​​Those Who Serve and Lead the Practice of Internal Auditing

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​Recently, my good friend Mike Jacka made some interesting observations in his post, Standards Versus the Status Quo.

He pointed out that:

  1. Many volunteer their time and serve on committees and leadership positions, helping move the practice of internal auditing forward. Mike references membership of The IIA's international committees (I met Mike when we served on the same committee), but people also volunteer their time at the national and local level.
  2. If you don't like The IIA's International Standards for the Professional Practice of Internal Auditing, you can influence change by joining one of the committees that write them or by providing guidance on their adoption. (I served on one of those committees). You can also provide feedback to The IIA when updated or new standards are proposed.

Others volunteer their time with presentations at IIA and other conferences, writing articles for the global and national IIA periodicals (which I strongly encourage), and more.

The majority serve without the appreciation and recognition they deserve.

The Global and North American Boards recognize a few with formal awards:

  • IIA Global: Bradford Cadmus Memorial Award; Victor Z. Brink Award for Distinguished Service; and William G. Bishop III, CIA Lifetime Achievement Award.


IIA–Australia has the Bob McDonald Award and I am sure other national institutes and local chapters recognize outstanding contributors.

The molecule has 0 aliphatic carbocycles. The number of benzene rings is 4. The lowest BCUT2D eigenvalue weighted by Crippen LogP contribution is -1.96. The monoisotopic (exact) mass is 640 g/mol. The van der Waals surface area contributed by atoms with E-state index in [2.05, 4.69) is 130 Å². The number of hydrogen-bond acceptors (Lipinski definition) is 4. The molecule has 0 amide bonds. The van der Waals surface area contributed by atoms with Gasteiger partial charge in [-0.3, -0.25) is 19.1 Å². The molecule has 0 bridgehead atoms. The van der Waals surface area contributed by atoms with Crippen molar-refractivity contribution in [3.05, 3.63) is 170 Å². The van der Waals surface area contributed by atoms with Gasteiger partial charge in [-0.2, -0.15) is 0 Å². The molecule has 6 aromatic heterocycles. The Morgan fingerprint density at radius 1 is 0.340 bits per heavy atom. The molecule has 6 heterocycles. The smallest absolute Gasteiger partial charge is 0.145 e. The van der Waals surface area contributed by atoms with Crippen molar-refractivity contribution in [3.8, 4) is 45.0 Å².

But there are many who deserve more.

They may have been nominated for awards. I don't know how all the selections are made, but in my experience they are by committees whose members may not appreciate in full the contributions and even sacrifices people have made.

Sometimes, the awards are made more for their work within The Institute than how they have helped the practice of internal auditing move forward.

Sometimes, the people recognized are paid by their organization to be active in the profession because it is a form of marketing. I much prefer those that volunteer their time simply to advance professional practices rather than for personal reward.

Nevertheless, the few selected have certainly made significant contributions and merited recognition.

So what is my point?

  1. I salute those who serve out of the goodness of their heart, especially without recognition.
  2. ​I encourage everybody to join in the nomination processes when the notices come out.
  3. I ask that you name, here, individuals that you believe should be recognized.

Who should we applaud for their contributions to the practice of internal auditing?

 

Please join the conversation and see how is nominated by clicking on Subscribe, below.


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